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I think APIs open for interoperability is better for society.

As an example, the Z80 and the 8080 were interoperable and it was better for everyone.




What's better for society doesn't matter in the face of the Constitution which is what the SCOTUS will judge this on.


> What's better for society doesn't matter in the face of the Constitution which is what the SCOTUS will judge this on.

The Constitution only says

> The Congress shall have Power [...] to promote the Progress of Science and useful Arts, by securing for limited Times to Authors and Inventors the exclusive Right to their respective Writings and Discoveries.

most of copyright is defined in statute (the various copyright acts) and court precedent.


Yeah, the Copyright Clause is pretty unusual. More than literally anything else in the Constitution, copyrights and patents actually are supposed to be judged in light of what's better for society.

Most stuff in the Constitution gives the government the power to do X (sometimes stating explicitly that it's for reason Y). The structure of the copyright clause is that Congress has the power to do Y, using mechanism X — a strict reading of that means that the government cannot do X for reasons other than Y, and cannot pursue Y using means other than X, and definitely shouldn't do X for reasons of not-Y.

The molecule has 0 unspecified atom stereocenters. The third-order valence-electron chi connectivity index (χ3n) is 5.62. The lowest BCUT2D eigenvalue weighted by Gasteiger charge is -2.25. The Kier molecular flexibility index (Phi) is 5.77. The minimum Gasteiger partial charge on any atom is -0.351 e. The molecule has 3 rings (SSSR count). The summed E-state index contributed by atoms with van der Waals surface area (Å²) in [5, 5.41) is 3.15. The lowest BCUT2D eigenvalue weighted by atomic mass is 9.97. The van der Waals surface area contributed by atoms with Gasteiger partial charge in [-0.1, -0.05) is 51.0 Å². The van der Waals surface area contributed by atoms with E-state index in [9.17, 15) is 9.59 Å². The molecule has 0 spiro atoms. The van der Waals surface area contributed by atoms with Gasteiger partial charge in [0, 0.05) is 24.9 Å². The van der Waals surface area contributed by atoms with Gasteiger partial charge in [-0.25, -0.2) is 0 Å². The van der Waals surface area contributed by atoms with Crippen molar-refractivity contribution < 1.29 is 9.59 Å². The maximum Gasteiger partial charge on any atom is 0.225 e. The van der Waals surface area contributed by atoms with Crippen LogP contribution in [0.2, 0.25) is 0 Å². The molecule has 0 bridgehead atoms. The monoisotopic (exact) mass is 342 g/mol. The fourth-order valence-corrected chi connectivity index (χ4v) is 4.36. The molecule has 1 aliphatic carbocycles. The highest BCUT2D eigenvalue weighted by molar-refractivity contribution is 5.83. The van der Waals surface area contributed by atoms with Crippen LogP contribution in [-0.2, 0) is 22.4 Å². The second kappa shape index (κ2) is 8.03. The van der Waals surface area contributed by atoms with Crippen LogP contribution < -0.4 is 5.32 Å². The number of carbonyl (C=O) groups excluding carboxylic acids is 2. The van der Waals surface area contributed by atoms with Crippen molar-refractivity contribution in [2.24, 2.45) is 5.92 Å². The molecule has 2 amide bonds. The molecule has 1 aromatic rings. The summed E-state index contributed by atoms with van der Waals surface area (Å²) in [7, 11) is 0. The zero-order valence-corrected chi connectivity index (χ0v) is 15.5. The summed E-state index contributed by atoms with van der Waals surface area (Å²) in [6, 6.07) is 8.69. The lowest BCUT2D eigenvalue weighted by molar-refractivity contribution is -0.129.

I have a hard time believing SCOTUS will toss 50 years of standard practice in the software industry in the trash bin, regardless of what the law says.

Every programming language has stolen large portions of their API from other languages. Even Java.


And, most blatantly, C# pretty much used the Java API with only a change of case. Microsoft is the next logical target for a lawsuit after Google.

Remind me: Did Microsoft file an amicus brief in this case? If so, on which side?



Ever heard of J++?


Vaguely. Do you have a point? If so, would you state it, instead of making me try to guess?


Constitution? It seems much more likely that this will be decided on statutory grounds than constitutional ones.


It's kind of interesting that a piece of legislation written hundreds of years ago will be used to decide something like this.




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